In Japan, there are 9 electric power areas which connected each other by cross-regional interconnectors. According to the historical operation, cross-regional interconnectors were secured as emergency flexible measures, but after the implicit auction was started from October 2018, it is used on merit order. There are many time slots when market split occurred between electric power areas because the capacity of the cross-regional interconnector is not enough. An enhancement of cross-regional interconnectors is required. Regarding PHES in Japan, they have been built with nuclear power plants for several decades. Because the output of nuclear power generation is constant, so PHES is used to absorb the surplus at nighttime when the demand declines. All nuclear power plants in Japan have been shut down after the accident at the Fukushima Daiichi Nuclear Power Plant following the Great East Japan Earthquake that occurred on March 11th, 2011. There are several nuclear power plants that have been restarted (9 reactors, as of August 2019).
In this study, the amount of curtailment for solar PV in the Kyushu area is sent to the Chugoku area using the cross-regional interconnector (Kanmon line). Then, PHES in the Chugoku area is pumping with low price. Because the spot price in the market is low when the curtailment is executed. After that, PHES is generating at night with high price when the solar PV is not generating. It makes a profit by the deference for the cost of pumping and the revenue of generating by PHES. As a calculation result, for one week from May 2nd to 8th, 2019, a profit becomes 152.2 million JPY (about 1.22 EUR). For this purpose, it is necessary to raise the operation capacity of the cross-regional interconnector up to the rated capacity with the frequency control function of solar PV instead of the capacity to keep frequency in the event of an accident. This will allow the further introduction of solar PV in Japan.
Abstract – This paper introduces a cooperative decentralized control strategy to control power management in a cluster form of DC microgrids integrated with multiple energy Renewable energy sources (RES), Energy storage systems (ESS) and distributed generations (DGs). Control strategy is based on a hierarchical structure of primary, secondary and tertiary controllers. DC bus voltage signal is used to enable power sharing among different power sources and for seamless transition between modes of operation. Primary control is mainly based on an adaptive droop mechanism to regulate voltage output of each converter and balance generation amongst sources. Secondary controller is applied to measure voltage across the micro grid and update voltage set point for primary controllers. Consequently, Tertiary controller is a higher level controller, that is responsible for the economic dispatch of all power sources in the whole cluster. A cooperative control strategy is applied to implement the primary, secondary and tertiary controllers. Recent research papers, had implemented tertiary controller in a single mode dc microgrids to control voltage setpoints and perform economic dispatch of power generation. However, novelty of this paper is in implementing tertiary controller in a higher level to deal with a cluster form of dc microgrids to reduce the entire generation cost by controlling voltage output of every single power converter. Ultimately, the effectiveness of the proposed technique is verified using MATLAB/SIMULINK 2016b based on a composite dc microgrid test system. Keywords – DC microgrid, Decentralized control, Tertiary controller, Renewable Energy Sources (RES), Energy storage systems (ESS), Distributed Generation (DG), Economic dispatch ….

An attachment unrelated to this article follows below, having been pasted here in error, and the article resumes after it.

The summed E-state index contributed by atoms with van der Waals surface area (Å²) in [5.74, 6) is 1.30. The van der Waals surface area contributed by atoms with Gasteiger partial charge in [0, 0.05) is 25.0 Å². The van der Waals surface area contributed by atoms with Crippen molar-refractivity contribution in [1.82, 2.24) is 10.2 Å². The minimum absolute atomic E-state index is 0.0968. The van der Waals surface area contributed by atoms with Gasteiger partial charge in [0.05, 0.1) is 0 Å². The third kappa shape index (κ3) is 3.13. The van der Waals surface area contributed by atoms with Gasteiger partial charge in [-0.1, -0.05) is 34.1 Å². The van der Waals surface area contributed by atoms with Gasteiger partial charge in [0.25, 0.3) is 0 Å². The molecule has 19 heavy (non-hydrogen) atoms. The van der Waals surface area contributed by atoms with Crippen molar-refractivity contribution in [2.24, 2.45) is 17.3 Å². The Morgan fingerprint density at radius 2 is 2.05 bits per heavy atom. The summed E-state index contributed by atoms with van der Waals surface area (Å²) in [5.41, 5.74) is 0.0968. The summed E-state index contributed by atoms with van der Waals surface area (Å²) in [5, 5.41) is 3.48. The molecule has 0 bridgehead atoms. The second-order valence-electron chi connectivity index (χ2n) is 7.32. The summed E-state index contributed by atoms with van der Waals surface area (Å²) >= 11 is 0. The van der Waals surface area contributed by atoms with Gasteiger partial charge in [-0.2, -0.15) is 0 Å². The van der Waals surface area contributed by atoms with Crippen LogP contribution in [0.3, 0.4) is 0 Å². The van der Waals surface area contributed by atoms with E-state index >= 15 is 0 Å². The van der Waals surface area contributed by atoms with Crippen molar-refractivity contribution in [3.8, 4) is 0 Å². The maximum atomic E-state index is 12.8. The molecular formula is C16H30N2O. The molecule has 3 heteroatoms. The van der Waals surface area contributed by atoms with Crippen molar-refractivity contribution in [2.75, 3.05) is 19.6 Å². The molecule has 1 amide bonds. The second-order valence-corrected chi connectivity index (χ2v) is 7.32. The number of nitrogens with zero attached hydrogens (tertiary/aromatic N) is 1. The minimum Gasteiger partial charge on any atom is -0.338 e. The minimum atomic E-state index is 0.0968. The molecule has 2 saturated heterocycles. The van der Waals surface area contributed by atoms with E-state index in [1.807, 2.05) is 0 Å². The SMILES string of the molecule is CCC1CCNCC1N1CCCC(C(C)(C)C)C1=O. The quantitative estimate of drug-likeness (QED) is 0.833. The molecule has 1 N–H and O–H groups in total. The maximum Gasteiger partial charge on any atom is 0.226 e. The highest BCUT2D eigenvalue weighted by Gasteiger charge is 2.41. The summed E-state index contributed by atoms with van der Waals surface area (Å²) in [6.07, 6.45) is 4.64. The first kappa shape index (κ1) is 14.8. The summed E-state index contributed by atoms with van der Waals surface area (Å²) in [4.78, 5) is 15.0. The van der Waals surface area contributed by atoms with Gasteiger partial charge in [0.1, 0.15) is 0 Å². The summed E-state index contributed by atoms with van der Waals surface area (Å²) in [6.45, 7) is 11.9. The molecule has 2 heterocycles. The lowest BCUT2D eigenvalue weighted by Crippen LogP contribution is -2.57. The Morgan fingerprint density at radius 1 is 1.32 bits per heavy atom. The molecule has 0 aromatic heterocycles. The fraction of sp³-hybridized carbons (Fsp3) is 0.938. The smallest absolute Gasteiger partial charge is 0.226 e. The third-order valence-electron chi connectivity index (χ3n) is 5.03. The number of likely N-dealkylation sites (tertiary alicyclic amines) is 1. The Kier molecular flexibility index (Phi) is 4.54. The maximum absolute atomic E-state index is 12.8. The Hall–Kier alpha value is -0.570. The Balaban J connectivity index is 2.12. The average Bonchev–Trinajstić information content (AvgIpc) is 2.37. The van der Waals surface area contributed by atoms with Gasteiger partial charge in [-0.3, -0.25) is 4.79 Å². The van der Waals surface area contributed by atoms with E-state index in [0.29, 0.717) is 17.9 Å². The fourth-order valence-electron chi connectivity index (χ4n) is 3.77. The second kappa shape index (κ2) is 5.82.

Facing large and further increasing amounts of solar photovoltaic (PV) capacity, transmission and distribution system operators (TSO and DSO) need to include high quality and regionally optimized forecasts of upcoming PV power feed-in into their planning processes. The energy and cost efficient integration of many of systems into national and international electricity grids requires reliable knowledge about the expected feed-in with lead times of hours, days and weeks ahead.
Aiming to generate a benefit to the combination with other established state-of-the-art forecasts, our model has been developed primarily for German TSOs, but is applicable to any region where PV power plants are known to feed in. Based on TSOs’ valuable feedback we will present an overview of our alternative model approaches and the results we achieve. Not only the optimal weighting of best numerical weather predictions (NWP) leads to notable benefit in operational forecast ensembles, but the unique modelling of emerging features like self-consumption and storage of produced PV power.